Nat Ehrlich, a reader in Ann Arbor, Michigan, is a retired university professor whose main academic interests are human-performance psychology and statistics. He took up golf in 1961, and he was the golf coach at the University of Michigan-Flint in 1971 and 1972. He’s 76 years old now, and although he hasn’t shot his age he’s come close. He’s a regular at Radrick Farms, the University of Michigan’s golf course and one of Pete Dye’s earliest designs:
He’s also an old curmudgeon. Recently, he sent me a photograph of his golf bag, which is totally from opposite land by comparison with mine:
“During most of this season, I used modern equipment — TaylorMade SLDR, Ping 4-wood, Titleist hybrids (19 and 21 degrees), and Callaway Big Berthas — but I shot my best round of the year (age +3) after switching back to the Hogan Apex PCs and the Citation driver and 3-wood. And that was with 35 putts. The Hogans have no offset and zero bounce, except for the two sand wedges. That makes them easier to aim (no offset) and better at slicing through the rough. And I have no problem hitting the driver from a decent lie in the fairway. Here are two pictures that show why my bag is full of ancient equipment:”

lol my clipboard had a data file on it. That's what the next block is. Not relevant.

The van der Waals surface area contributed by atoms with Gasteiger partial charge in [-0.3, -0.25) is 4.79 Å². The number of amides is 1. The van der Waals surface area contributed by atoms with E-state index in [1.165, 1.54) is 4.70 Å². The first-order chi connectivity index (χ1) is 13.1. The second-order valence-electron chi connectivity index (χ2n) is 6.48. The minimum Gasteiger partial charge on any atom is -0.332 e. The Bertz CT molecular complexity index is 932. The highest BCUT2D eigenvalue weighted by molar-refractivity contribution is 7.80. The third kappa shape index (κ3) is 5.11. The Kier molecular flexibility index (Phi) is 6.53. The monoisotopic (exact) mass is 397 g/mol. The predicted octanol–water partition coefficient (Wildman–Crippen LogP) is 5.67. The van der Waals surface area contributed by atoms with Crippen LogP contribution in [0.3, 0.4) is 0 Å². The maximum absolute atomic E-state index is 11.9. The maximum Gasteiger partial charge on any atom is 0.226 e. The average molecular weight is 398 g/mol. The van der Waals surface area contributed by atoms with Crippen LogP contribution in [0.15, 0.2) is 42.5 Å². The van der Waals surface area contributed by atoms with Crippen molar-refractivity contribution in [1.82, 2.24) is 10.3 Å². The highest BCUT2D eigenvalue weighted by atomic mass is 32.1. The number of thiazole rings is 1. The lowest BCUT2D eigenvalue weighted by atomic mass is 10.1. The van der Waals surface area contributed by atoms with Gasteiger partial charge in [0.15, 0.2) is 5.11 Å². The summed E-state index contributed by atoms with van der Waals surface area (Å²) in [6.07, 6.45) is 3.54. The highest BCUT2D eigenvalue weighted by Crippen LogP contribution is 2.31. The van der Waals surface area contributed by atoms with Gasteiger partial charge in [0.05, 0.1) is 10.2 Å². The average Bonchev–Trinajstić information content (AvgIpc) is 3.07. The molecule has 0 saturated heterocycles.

“As you can see, the ball looks bigger in close proximity to a smaller clubhead. That signals the brain that it’s an easier target to hit. Also, the smaller clubhead is a signal to the brain to be more accurate. No learning required. Of course, the degree to which one misses the 1/16th-inch sweet spot, which is the same for all clubs, gives you more feedback with the smaller head, and that makes you swing more accurately.
(He’s right about the “sweet spot” being the same size on all clubs—it’s a spot—although modern, perimeter-weighted clubs yield better results when you miss it.)
Back to Ehrlich:
“More accurately doesn’t mean much more slowly, though. Yes, I get about 4 mph more from the 45.5-inch driver shaft than the 42.5-inch shaft on the old Citation, but my percentage of fairways hit drops from 75-80 per cent to about 45-50 per cent. And 4 mph translates into about 10 yards, whereas I lose 20 yards hitting from the rough vs. the fairway. And, of course, I don’t need to tee the ball way up or way forward. As for club fitting — don’t make me laugh! When I play every round off a perfectly level mat. . . . not even then.”